Vietnam’s exports this year could grow by 3-4 percent despite the COVID-19 pandemic, according to the Ministry of Industry and Trade (MoIT).

The ministry said in the first nine months of the year, the country’s export activities still maintained positive growth while many economies in the world and the region saw negative growth. This shows local production activities have gradually recovered after being hit by the pandemic.

Statistics from the ministry showed that the export turnover in January-September period increased by 4.1 percent over the same period last year. Notably, the export turnover in the third quarter of the year reached 80 billion USD, representing an 11 percent year-on-year increase and up 34 percent from the previous quarter.

“This showed that exports have recovered positively in the third quarter of 2020. This recovery focused on the group of processed industrial goods, with the export turnover increasing by 4.7 percent over the same period in 2019, accounting for 84.6 percent of the total export turnover,” said Deputy Minister Do Thang Hai.

Imports decreased by 0.7 percent compared to the corresponding period last year, but turnover decreased in groups that do not serve production, such as less than 9-seat cars; cameras, fruits and vegetables. Meanwhile, imports of mainly raw materials and fuels for production only decreased by 0.3 percent over the same period last year.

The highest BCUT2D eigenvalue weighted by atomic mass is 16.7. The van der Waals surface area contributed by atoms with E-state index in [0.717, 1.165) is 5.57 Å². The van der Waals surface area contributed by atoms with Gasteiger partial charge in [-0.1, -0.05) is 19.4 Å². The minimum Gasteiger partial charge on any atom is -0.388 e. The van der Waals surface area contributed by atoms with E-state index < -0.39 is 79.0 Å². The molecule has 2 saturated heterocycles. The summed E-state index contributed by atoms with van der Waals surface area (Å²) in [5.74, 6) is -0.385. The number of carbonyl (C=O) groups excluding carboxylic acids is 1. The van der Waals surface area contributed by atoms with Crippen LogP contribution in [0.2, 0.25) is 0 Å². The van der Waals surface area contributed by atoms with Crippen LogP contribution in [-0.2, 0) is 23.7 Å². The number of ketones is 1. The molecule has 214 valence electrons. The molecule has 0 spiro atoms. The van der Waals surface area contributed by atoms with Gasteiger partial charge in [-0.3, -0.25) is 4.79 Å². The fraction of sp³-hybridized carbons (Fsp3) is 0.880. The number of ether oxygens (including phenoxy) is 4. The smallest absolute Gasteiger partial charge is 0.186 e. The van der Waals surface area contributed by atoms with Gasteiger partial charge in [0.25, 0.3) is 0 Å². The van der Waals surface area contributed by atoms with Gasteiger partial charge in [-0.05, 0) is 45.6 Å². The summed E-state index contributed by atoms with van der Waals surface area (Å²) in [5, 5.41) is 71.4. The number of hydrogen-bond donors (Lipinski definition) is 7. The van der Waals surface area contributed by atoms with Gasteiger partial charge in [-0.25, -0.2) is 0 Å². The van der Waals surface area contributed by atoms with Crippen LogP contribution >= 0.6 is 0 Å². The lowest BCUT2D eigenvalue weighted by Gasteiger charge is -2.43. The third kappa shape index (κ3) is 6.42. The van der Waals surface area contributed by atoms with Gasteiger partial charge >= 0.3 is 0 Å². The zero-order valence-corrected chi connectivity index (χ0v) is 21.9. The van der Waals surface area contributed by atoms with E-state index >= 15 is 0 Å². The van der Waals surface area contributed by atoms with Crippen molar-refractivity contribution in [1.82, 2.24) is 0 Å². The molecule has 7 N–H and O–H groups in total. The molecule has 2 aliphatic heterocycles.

Therefore, in the third quarter of 2020, the import turnover reached 68.5 billion USD, up 3 percent over the same period last year and 18.5 percent over the previous quarter, showing that production began to recover, increasing import demand.

Hai said the ministry has reviewed sectors to update and consider solutions to remove difficulties for businesses, promoting production and exports.

Industrial production, exports and domestic trade for the whole year of 2020 are expected to be more positive than the assessment in July.

“Exports to the US and other markets would also have a higher growth rate compared to the beginning of the year due to the increasing demand for consumption in the last months of the year,” he added.

EVFTA enhances growth

Vietnam officially implemented the Vietnam – EU Free Trade Agreement (EVFTA) from the beginning of August. The implementation has seen positive results. In addition to seafood, prices of rice exported to the EU have increased compared to before the agreement took effect.

Many other products such as mobile phones, machines, spare parts, garments and textiles, seafood and coffee were also expected to see an increase in export turnover in the European market.